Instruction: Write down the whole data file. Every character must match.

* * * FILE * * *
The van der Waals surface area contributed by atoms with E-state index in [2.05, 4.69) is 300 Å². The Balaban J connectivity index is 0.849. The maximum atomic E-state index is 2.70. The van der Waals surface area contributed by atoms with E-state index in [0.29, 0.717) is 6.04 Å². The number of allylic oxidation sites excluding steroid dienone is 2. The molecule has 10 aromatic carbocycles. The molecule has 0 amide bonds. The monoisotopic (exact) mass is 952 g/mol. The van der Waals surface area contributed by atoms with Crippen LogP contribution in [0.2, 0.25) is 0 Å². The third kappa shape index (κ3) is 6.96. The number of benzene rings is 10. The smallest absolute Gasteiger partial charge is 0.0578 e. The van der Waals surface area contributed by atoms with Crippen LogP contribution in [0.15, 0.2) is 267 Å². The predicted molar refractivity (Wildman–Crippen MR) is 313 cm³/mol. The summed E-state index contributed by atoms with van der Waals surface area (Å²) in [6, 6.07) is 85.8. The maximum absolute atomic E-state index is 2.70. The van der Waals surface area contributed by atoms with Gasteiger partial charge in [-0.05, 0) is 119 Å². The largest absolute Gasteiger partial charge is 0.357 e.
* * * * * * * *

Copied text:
The van der Waals surface area contributed by atoms with E-state index in [2.05, 4.69) is 300 Å². The Balaban J connectivity index is 0.849. The maximum atomic E-state index is 2.70. The van der Waals surface area contributed by atoms with E-state index in [0.29, 0.717) is 6.04 Å². The number of allylic oxidation sites excluding steroid dienone is 2. The molecule has 10 aromatic carbocycles. The molecule has 0 amide bonds. The monoisotopic (exact) mass is 952 g/mol. The van der Waals surface area contributed by atoms with Crippen LogP contribution in [0.2, 0.25) is 0 Å². The third kappa shape index (κ3) is 6.96. The number of benzene rings is 10. The smallest absolute Gasteiger partial charge is 0.0578 e. The van der Waals surface area contributed by atoms with Crippen LogP contribution in [0.15, 0.2) is 267 Å². The predicted molar refractivity (Wildman–Crippen MR) is 313 cm³/mol. The summed E-state index contributed by atoms with van der Waals surface area (Å²) in [6, 6.07) is 85.8. The maximum absolute atomic E-state index is 2.70. The van der Waals surface area contributed by atoms with Gasteiger partial charge in [-0.05, 0) is 119 Å². The largest absolute Gasteiger partial charge is 0.357 e.